|Publication number||US5200242 A|
|Application number||US 07/461,837|
|Publication date||Apr 6, 1993|
|Filing date||Jan 9, 1990|
|Priority date||Jan 9, 1990|
|Also published as||CA2033756A1, DE69112850D1, DE69112850T2, EP0437292A1, EP0437292B1|
|Publication number||07461837, 461837, US 5200242 A, US 5200242A, US-A-5200242, US5200242 A, US5200242A|
|Inventors||Christopher J. Hohmann|
|Original Assignee||Arkwright, Inc.|
|Export Citation||BiBTeX, EndNote, RefMan|
|Patent Citations (21), Referenced by (17), Classifications (35), Legal Events (6)|
|External Links: USPTO, USPTO Assignment, Espacenet|
1. Field of the Invention
The present invention relates to a receptor sheet composite for use in sheet fed electronic printers. More particularly, the present invention relates to a receptor sheet composite for a sheet fed ink jet printer which enables the image printed by the imaging apparatus to utilize the maximum imaging boundaries possible on a selected size of transparency film formed in the receptor sheet composite.
2. Description of Related Art
A problem exists in the art of imaging onto transparency film or the like in apparatuses such as sheet fed ink jet printers, for example the Hewlett Packard Paint Jet Printer, whereby the image formed on the transparency will not begin for approximately one (1) inch from the top or entry edge of the transparency, thereby resulting in less than the standard imaging area.
Moreover, an unsupported film does not provide an easily identified image side, is not easily readable and is often prone to scratching.
To resolve the above noted failings requires a unique composite of film and paper, suitably matched, dimensioned and configured.
An example of a type of transparency for use with ink jet printers and the like is described in European Patent Application 0 294 155 published on Dec. 7, 1988. The receptor sheet composite of the present invention is intended as a significant improvement thereover as a means of producing a standard imaging area of a transparency without requiring unacceptable transparency sizes or significantly altering present printer constructions or designs.
Accordingly, a need in the art exists for a receptor sheet composite which provides the standard imaging area on a transparency, the advantages of a backing sheet and which is easy to use, and does not require significant modification of existing equipment.
Accordingly, it is a primary object of the present invention to provide a receptor sheet composite for use in sheet fed electronic printers which incorporate a lead edge design for compensating for a blank or non-imagable space normally formed at the entry edge of a transparency or document when printing an image thereon.
It is another object of the present invention to provide a receptor sheet composite with an advantageous leading edge design which can be used in existing sheet fed ink jet printers such as the Hewlett Packard Paint Jet Printer without significantly modifying the printing equipment or program software. It is a further objective of this invention to provide the advantages of a backing sheet.
The objects of the present invention are fulfilled by providing a receptor sheet composite for use in a printing apparatus comprising:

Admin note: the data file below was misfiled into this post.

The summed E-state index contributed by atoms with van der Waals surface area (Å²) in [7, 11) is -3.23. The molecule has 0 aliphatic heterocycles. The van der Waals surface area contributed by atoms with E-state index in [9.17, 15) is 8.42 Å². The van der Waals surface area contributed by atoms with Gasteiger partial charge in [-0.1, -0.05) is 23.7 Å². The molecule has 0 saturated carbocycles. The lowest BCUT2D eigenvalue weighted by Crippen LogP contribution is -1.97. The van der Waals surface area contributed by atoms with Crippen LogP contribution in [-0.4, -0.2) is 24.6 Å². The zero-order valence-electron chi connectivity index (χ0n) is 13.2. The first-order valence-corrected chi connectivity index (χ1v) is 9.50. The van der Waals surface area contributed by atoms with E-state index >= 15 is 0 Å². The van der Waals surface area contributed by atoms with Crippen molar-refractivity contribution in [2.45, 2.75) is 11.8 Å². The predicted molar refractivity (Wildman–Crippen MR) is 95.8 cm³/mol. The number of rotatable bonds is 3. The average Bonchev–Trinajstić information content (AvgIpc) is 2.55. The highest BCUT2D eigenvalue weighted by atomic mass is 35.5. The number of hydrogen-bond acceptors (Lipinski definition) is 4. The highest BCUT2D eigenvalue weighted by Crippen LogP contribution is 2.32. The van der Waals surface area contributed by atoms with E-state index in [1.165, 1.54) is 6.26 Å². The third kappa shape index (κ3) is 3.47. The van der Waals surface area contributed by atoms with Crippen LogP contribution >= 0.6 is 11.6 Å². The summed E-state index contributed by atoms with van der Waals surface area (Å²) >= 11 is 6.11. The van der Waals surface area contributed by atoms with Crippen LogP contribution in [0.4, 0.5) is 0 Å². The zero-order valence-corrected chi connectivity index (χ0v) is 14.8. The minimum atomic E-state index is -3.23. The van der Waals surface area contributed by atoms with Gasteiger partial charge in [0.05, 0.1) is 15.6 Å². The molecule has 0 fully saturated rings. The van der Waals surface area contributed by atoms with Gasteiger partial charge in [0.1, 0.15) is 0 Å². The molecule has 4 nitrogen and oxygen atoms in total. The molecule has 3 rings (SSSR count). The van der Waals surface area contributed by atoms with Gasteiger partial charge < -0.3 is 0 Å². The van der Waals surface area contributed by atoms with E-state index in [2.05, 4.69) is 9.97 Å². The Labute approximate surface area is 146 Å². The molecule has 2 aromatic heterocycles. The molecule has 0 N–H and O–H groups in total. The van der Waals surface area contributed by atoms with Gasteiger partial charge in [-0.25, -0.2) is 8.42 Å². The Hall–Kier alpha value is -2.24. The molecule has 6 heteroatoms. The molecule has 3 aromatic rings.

an oversized paper backing, said paper backing including a leading edge design comprised of a leading edge zone;
a transparency film overlaying said paper backing for receiving an image when used in said printing apparatus, said transparency including a leading edge design comprised of a leading edge zone;
means for securing the leading edge zone of said transparency within the leading edge zone of said paper backing; and
means for enabling removal of said transparency from the leading edge zone thereof and from said paper backing;
said leading edge zones being defined as a predetermined widthwise end portion area of said film and said paper backing which is in excess of the standard size and is not imagable in a printing operation.
Various adhesive types and placements are possible in adhering the paper to the film. Further, while the paper backing must necessarily be oversized, the film, including the defined leading edge zone thereof, may be shorter than or equal in length to the paper backing.
Further, the film may be slit or perforated across a widthwise end portion at the border of the leading edge zone to enable removal of the standard side transparency portion of the film from its leading edge zone and from the backing sheet at a predetermined delineation.
The present invention will become more fully understood from the detailed description given hereinbelow and the accompanying drawings which are given by way of illustration only, and thus are not limitative of the present invention, and wherein:
FIG. 1 is a plan view showing a preferred embodiment of the present invention in which a transparency and paper backing are of identical dimensions;
FIG. 2 is a plan view showing the paper backing of FIG. 1 including a leading edge zone thereof having adhesive formed thereon;
FIG. 3 is a plan view showing the transparency including a leading edge zone thereof which overlays the paper backing of FIG. 2 to form the composite of FIG. 1;
FIG. 4 is a plan view showing a second embodiment of the present invention in which the transparency is shorter in length than the paper backing;
FIG. 5 is a plan view showing a third embodiment of the present invention in which the transparency and paper backing are of identical dimensions and wherein an adhesive is formed as a narrow band on a first predetermined location of the paper backing; and
FIG. 6 is a plan view showing a fourth embodiment of the present invention in which the transparency and paper backing are also of identical dimensions and wherein the adhesive is formed as a narrow band in a second predetermined location of the paper backing.